• This is not much energy, but Sun has been emitting energy at this rate through the billions of years the Earth has existed.
• The total lifetime energy output is about $3 \times 10^{13}~\mathrm{J}/\mathrm{kg}$ Chemical sources can only provide about $10^{6-7}~\mathrm{J}/\mathrm{kg}$
• Gravitational contraction has released the current gravitational binding energy over the Sun’s lifetime. $$U = -G \int_0^{R} \frac{m(r) 4 \pi r^2 \rho}{r}~dr \Rightarrow \frac{U}{M} = - \frac{3 M G}{5 R} \approx 10^{11}~\mathrm{J}/\mathrm{kg}$$
• Gravitational contraction (the Kelvin–Helmholtz mechanism) can only power the Sun for $\approx 10^7$ years.

## Nuclear Fusion

• The age estimates of Kelvin were at odds with geological evidence.
• In 1904, Ernest Rutherford (1871-1937) proposed radioactivity as the source of solar energy.
• Following Rutherford’s discovery of the atomic nucleus in 1909 (with Geiger & Marsden), and his pioneering of nuclear transmutation by fusion in 1919, Arthur Eddington (1882-1944) proposed nuclear fusion as the energy source of the Sun in 1920.
• Nuclear fusion releases energy by building bigger nuclei: $$\mathrm{nucleus}~1 + \mathrm{nucleus}~2 \rightarrow \mathrm{nucleus}~3 + \mathrm{energy}$$
• But where does the energy come from? Nuclear mass!

## Nuclear Energy

• The relationship between mass and energy comes from Einstein’s famous equation, $E = mc^2$, where $c$ is the speed of light
• A small amount of mass is the equivalent of a large amount of energy. 1 kg becomes about $10^{17}~\mathrm{J}$.
• With temperatures in the center of the Sun of $1.4 \times 10^7$ K, the mean particle energy is about 1 keV which is insufficient for fusion, but particles in the Maxwell-Boltzmann tail do have enough energy to fuse.
• The Sun can therefore tap into the mass-energy by building heavier nuclei, but the nuclei are slightly less massive than the nuclei which fuse to form them.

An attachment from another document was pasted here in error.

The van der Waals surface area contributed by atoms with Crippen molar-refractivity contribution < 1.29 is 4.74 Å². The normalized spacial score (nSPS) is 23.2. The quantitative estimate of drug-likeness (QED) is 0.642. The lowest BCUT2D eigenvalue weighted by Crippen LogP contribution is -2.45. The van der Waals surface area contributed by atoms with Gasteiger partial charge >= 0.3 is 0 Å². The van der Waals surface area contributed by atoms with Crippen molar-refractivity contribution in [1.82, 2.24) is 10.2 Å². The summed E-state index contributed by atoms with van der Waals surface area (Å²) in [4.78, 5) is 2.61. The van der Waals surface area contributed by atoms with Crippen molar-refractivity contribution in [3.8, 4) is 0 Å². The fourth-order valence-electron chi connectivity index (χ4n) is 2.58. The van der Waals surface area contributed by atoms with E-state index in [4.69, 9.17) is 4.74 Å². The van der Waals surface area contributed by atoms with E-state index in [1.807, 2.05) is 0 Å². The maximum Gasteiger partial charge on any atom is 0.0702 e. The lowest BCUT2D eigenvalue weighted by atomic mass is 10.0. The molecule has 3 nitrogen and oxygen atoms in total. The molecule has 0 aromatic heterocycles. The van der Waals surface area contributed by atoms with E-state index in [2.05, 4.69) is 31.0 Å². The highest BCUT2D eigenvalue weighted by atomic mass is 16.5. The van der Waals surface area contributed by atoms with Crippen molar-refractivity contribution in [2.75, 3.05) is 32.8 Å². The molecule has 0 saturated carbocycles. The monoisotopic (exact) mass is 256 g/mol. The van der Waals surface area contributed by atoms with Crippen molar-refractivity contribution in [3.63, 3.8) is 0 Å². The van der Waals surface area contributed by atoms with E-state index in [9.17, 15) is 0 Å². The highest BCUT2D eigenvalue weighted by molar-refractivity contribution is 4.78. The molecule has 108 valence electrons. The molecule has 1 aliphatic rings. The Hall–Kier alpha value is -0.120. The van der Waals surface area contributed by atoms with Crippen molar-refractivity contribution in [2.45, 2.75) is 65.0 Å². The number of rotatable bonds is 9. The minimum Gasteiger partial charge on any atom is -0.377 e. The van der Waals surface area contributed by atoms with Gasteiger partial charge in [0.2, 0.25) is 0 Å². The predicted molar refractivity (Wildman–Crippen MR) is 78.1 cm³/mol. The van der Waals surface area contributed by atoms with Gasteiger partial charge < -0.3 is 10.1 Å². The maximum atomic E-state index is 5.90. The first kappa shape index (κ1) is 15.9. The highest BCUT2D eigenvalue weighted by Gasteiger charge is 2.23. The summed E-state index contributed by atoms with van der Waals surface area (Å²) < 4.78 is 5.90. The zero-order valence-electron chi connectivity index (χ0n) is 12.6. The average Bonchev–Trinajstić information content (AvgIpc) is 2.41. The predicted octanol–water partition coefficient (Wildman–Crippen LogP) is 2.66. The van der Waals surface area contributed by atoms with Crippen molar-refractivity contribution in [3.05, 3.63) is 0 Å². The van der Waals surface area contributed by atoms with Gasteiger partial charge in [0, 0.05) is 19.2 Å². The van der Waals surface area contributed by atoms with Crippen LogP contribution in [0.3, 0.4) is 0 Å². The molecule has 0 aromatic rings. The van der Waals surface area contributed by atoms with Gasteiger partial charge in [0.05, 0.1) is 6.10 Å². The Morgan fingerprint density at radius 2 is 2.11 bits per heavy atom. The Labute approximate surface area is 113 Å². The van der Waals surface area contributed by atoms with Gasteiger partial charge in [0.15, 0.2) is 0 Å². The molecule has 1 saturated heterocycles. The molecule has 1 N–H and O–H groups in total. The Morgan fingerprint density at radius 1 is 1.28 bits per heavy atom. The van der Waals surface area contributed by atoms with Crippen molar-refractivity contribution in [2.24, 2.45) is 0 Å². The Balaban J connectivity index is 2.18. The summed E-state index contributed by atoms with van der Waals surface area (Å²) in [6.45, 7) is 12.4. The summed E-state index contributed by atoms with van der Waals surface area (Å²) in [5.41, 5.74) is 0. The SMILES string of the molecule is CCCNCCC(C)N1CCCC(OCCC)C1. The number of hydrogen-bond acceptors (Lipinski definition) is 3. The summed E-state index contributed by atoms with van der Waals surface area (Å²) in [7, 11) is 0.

## Nuclear Structure

• Stars are powered by nuclear fusion, building larger, more tightly bound from nuclei smaller nuclei
• Terrestrial nuclear power comes from nuclear fission, breaking apart heavy nuclei.
• Nuclear physics prefers certain configurations of neutrons and protons, which are reflected in binding energy.
• Pairing and shells are prime examples.

## Proton-Proton Chain

• The Sun is powered by the conversion of 4 $^{1}~\mathrm{H}$ into 1 $^{4}~\mathrm{He}$
• There are several reaction sequences which “burn” H, but in the Sun the proton-proton chain dominates.

## Four Fundamental Forces

• Nuclear reactions in the Sun call on 2 more forces.
• Strong nuclear force is responsible for binding nuclei together. It is short range ($10^{−15}~\mathrm{m}$), but the strongest.
• Weak nuclear force is responsible for beta decay, converting protons to neutrons or vice versa. It is shorter range ($10^{−18}~\mathrm{m}$) and $10^{13}$ weaker that the strong force.
• In comparison, Electromagnetic force is ~1% of the strength of the strong force but infinite in range. It can be attractive or repulsive depending on relative charge.
• Gravitational force is very weak ($10^{-38}$ of the strong force), but always attractive and infinite in range.